Artists often talk about being “too close” to their own work, being so immersed in the process of making music that they know longer have a strong sense of whether the work is good. Philosophically speaking, that’s a worry for another time. During a show or a recording session isn’t the time to be concerned about your musical legacy or the objective quality of what you’re doing. When you’re out there onstage, or in a vocal booth tracking leads, you need to be focused on delivering your best performance, not worrying about how everybody might receive it.
But there are times in the creative process when you need to self-edit, decide what projects are worth pursuing, and change what doesn’t work. There are times when you might want to listen to the opinions of others, even others who critique music as part of their work. Here are some hints to help pull back from that closeness and be your own best critic.
1. Remember that you’re a music fan, too
Being a musician can trump being a music fan at times. The experience of just listening can be colored by knowing what tricks the artist is using, being jealous if they’re good, or hearing what they’re doing wrong. But in the end, most of the music that inspired you to play is still great, and you still enjoy it, right?
Chances are, your favorite musicians are beloved by tons of fans, even if they’re fairly obscure. That means that what you like will be liked by lots of other people. If you’re wondering whether your new song is any good, take a break from it, then listen as a fan would: not focusing on the details, but hearing the melody, groove, and feel of the piece. If you like it, so will others…probably the same others who like the music that influenced you.
2. Run your songs by impartial listeners
Because of the aforementioned professional jealousy, fellow musicians aren’t always the best test listeners for your new song or new mix. They, too, can get caught up in tiny details most people wouldn’t hear, like the production on the hi-hat. And they can also be distracted by whether they think they could do just as well or better. Musicians tend to be competitive people and they want to be the best.
So, if you listen to anybody about the songs you’re working on, some of those people should be non-musicians. Free from all that songcraft and technical knowledge, non-players are better able than we are to hear the fullness of a song, because they’re not always aware of what’s going on beneath the surface. But they do know if a song grabs them on the first listen, and if they’re honest, they’ll tell you.
3. Consider criticism (briefly)
Since you’ve taken the bold step of putting your music out in public (or you’re at least considering it), you’re going to be in line for some criticism. It could be from folks online who, behind the veil of the internet, feel it’s okay to make vulgar and cruel comments about work they don’t care for. These nasty comments should be ignored; there’s no reason to engage with them. If you get internet hate, shake it off and recognize that sometimes this means you’ve made a strong artistic statement.
Then there are those whose criticism affects your career. Club owners. Booking agents. Radio DJs. Suits from record labels. Some of these people will hear your demo and give you feedback, and that’s a good thing. “You’re amazing! We want you to be our house band and play every Friday!” is fantastic to hear, but you don’t learn anything from it, since being amazing was your goal in the first place. “We like music with a heavier groove,” or “Your songs sound too similar” might be harder to hear, but might be worth something to you as evaluate the music you’ve made so far.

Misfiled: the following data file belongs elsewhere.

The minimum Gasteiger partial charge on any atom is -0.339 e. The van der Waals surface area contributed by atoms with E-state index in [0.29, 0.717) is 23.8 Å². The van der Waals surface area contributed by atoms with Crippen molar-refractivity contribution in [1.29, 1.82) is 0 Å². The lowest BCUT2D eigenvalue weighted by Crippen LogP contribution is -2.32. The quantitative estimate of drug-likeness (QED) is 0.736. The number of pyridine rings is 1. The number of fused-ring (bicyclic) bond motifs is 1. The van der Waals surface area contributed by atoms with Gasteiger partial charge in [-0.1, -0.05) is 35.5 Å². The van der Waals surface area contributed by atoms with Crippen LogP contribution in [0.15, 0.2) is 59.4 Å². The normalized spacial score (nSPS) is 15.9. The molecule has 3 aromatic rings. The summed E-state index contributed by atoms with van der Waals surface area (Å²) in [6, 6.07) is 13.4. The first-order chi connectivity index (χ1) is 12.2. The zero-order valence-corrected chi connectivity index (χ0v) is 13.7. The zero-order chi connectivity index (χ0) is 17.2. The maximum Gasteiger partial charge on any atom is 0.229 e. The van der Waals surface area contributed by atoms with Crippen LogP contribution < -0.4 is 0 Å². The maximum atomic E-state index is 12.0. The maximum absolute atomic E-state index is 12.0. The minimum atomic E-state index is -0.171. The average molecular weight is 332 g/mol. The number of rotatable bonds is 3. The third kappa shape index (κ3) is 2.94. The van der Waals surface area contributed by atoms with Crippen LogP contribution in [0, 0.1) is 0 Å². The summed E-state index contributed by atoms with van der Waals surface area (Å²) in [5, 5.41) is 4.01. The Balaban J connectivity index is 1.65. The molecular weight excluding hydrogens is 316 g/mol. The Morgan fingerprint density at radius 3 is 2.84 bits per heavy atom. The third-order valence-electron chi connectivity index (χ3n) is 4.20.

It’s easy to get stuck in ruts, and sometimes it takes somebody who’s not worried about offending you to point it out. Rather than being prideful and instantly dismissing criticism, consider it. If somebody says your backing vocals are a little flat, or that one of your songs is two minutes too long, think about that. Take it to your bandmates, if you have them, and discuss it. But if you honestly examine your work and decide that the critic is wrong, then move on.
After such honest consideration, you may think that no change is needed and the listener’s comments were irrelevant. That’s okay; it’s your work, and there’s no accounting for taste.
4. Compare your work to stuff you love
Ultimately, we’re all standing on the shoulders of our favorite musicians, who in turn were influenced by the previous generations. How does your work stand up to the music that inspired you? Create a playlist in which your songs are intermingled with some of your favorite artists.
The things that make music great are often simple and fundamental: strong statements, distinctive lyrics, powerful beats, and well-written melodies. For example, Johnny Cash wasn’t known for his virtuoso guitar playing or his soaring vocals; he got famous writing simple, strong songs and delivering them in a gritty voice. It’s easy to understand why Cash is well known and to learn basic lessons from his songwriting. You can do this without instantly being as good as he was. The nuances will come in time.
By listening to your work and that of your favorite artists back to back, you can at least determine if you’re on the right track. You can calculate whether your music has the basic elements that you like as a listener. Then you can keep working on the little things. Remember, the best songwriters you know sat and listened just like you, wondering if their new song was any good, grimacing at mistakes, striving to get better. That’s all any of us can do.
Jesse Sterling Harrison is an author, recording artist, and part-time farmer. He lives in Massachusetts with his wife, three daughters, and a herd of ducks.